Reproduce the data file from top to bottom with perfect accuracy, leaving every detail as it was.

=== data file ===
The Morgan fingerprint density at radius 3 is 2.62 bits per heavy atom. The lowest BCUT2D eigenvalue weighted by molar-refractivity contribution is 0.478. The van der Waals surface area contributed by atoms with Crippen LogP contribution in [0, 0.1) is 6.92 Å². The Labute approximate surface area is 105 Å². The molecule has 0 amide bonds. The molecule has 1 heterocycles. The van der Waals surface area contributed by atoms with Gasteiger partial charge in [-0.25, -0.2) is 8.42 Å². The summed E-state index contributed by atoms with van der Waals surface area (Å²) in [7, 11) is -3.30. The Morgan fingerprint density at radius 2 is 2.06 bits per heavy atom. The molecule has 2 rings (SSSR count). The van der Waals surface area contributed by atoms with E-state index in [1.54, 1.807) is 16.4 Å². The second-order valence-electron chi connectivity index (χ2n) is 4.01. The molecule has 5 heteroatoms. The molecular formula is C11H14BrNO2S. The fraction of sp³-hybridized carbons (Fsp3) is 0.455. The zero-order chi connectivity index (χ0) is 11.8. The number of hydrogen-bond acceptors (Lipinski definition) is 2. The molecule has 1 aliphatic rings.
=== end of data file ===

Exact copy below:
The Morgan fingerprint density at radius 3 is 2.62 bits per heavy atom. The lowest BCUT2D eigenvalue weighted by molar-refractivity contribution is 0.478. The van der Waals surface area contributed by atoms with Crippen LogP contribution in [0, 0.1) is 6.92 Å². The Labute approximate surface area is 105 Å². The molecule has 0 amide bonds. The molecule has 1 heterocycles. The van der Waals surface area contributed by atoms with Gasteiger partial charge in [-0.25, -0.2) is 8.42 Å². The summed E-state index contributed by atoms with van der Waals surface area (Å²) in [7, 11) is -3.30. The Morgan fingerprint density at radius 2 is 2.06 bits per heavy atom. The molecule has 2 rings (SSSR count). The van der Waals surface area contributed by atoms with E-state index in [1.54, 1.807) is 16.4 Å². The second-order valence-electron chi connectivity index (χ2n) is 4.01. The molecule has 5 heteroatoms. The molecular formula is C11H14BrNO2S. The fraction of sp³-hybridized carbons (Fsp3) is 0.455. The zero-order chi connectivity index (χ0) is 11.8. The number of hydrogen-bond acceptors (Lipinski definition) is 2. The molecule has 1 aliphatic rings.